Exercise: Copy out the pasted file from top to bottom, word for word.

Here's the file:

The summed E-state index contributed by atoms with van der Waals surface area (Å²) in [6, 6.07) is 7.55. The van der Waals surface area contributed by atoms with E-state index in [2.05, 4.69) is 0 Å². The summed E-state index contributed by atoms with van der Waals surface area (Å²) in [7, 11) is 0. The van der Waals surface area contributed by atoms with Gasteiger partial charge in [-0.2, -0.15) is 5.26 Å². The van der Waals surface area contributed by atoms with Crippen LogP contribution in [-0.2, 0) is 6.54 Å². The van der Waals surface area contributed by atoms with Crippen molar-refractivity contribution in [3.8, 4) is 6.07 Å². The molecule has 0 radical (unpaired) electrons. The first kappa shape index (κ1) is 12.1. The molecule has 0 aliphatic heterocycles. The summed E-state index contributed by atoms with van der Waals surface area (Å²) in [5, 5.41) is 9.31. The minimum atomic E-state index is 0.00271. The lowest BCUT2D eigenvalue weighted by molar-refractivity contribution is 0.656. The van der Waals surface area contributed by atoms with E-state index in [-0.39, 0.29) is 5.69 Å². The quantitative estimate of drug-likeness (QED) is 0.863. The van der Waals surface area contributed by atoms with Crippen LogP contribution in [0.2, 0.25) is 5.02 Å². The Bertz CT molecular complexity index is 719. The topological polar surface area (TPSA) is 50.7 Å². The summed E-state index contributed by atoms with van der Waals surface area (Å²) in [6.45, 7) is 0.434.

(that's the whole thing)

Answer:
The summed E-state index contributed by atoms with van der Waals surface area (Å²) in [6, 6.07) is 7.55. The van der Waals surface area contributed by atoms with E-state index in [2.05, 4.69) is 0 Å². The summed E-state index contributed by atoms with van der Waals surface area (Å²) in [7, 11) is 0. The van der Waals surface area contributed by atoms with Gasteiger partial charge in [-0.2, -0.15) is 5.26 Å². The van der Waals surface area contributed by atoms with Crippen LogP contribution in [-0.2, 0) is 6.54 Å². The van der Waals surface area contributed by atoms with Crippen molar-refractivity contribution in [3.8, 4) is 6.07 Å². The molecule has 0 radical (unpaired) electrons. The first kappa shape index (κ1) is 12.1. The molecule has 0 aliphatic heterocycles. The summed E-state index contributed by atoms with van der Waals surface area (Å²) in [5, 5.41) is 9.31. The minimum atomic E-state index is 0.00271. The lowest BCUT2D eigenvalue weighted by molar-refractivity contribution is 0.656. The van der Waals surface area contributed by atoms with E-state index in [-0.39, 0.29) is 5.69 Å². The quantitative estimate of drug-likeness (QED) is 0.863. The van der Waals surface area contributed by atoms with Crippen LogP contribution in [0.2, 0.25) is 5.02 Å². The Bertz CT molecular complexity index is 719. The topological polar surface area (TPSA) is 50.7 Å². The summed E-state index contributed by atoms with van der Waals surface area (Å²) in [6.45, 7) is 0.434.